Colin K. -

I teach my residents to remember it this way: TTP/HUS Pentad is FAT RN! Never say this in the ED or you will be beaten!
F Fever (rare)
A Anemic (MAHA -- always present)
T Thromobcytopenia (always present)
R Renal failure (HUS>>TTP)
N Neuro symptoms (present in most TTP)

When you see schistocytes, you should make a little schistocyte in your pants...these are NEVER normal at > 1%. When the "schistocytes" hit the fan, they get fragmented, except for those who wear helmets...and all the platelets pile into their VW Buses and they all get stuck in traffic. ADAM12* (Officers Reed and Malloy) are out getting doughnuts and can't break up the traffic jam. ADAMTS13* (A Disintegrin And Metalloproteinase with a ThromboSpondin type 1 motif, member 13...for the UberNerds)!
The treatment is Really Friggin Painful (RFP): Roids, FFP, PLEX

Allyson W. -

I just identified a case of TTP that I may have missed if it were not for your review. I was able to transfer her to a tertiary care center immediately and she has been on plasmapheresis now for over one week and improving. Thanks for the great review.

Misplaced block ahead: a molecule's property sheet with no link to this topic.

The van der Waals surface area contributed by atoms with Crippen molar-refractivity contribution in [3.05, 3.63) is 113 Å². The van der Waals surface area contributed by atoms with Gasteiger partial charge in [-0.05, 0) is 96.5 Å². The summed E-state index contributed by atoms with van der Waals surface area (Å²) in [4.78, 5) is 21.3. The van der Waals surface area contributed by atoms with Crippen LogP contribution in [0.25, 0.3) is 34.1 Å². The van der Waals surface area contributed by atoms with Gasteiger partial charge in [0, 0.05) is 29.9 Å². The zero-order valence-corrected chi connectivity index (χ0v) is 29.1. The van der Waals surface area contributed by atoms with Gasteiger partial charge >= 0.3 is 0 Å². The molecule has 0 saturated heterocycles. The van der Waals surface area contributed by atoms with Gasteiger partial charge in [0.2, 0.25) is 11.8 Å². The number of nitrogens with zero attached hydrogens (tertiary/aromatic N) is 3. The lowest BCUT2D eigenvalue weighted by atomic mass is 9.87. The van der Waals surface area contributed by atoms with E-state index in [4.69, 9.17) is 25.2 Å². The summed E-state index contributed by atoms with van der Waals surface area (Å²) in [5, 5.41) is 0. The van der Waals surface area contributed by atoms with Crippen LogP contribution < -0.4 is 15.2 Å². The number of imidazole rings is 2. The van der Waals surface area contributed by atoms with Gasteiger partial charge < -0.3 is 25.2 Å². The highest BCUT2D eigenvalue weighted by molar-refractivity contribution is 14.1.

William G. -

I recently had a case of TTP in an IV drug abuser. The hematologist suspects that her case is due to IV abuse of opana. See this link:

This report strongly suggests IV opana abuse as a risk for getting TTP.

david h. -

as a bleeder i appreciate your comments i have 52000 platelets

but every single one of them is a winner !

Kirt W., M.D. -

Question 8 asks abut patients over 60 days, which technically includes older kids, but the paper is about the 60 to 90 day old babies.

I have an anecdotal bias in my career- early on a mother leaped out of a car and handed me a limp baby, previously beautiful and healthy as I was checking the weather on the ambulance bay. Resusitation never regained a rhythm. It was meningococcus dx on post-mortem LP. There was no rash. It gave me a keen interest in this, fortunately rare problem.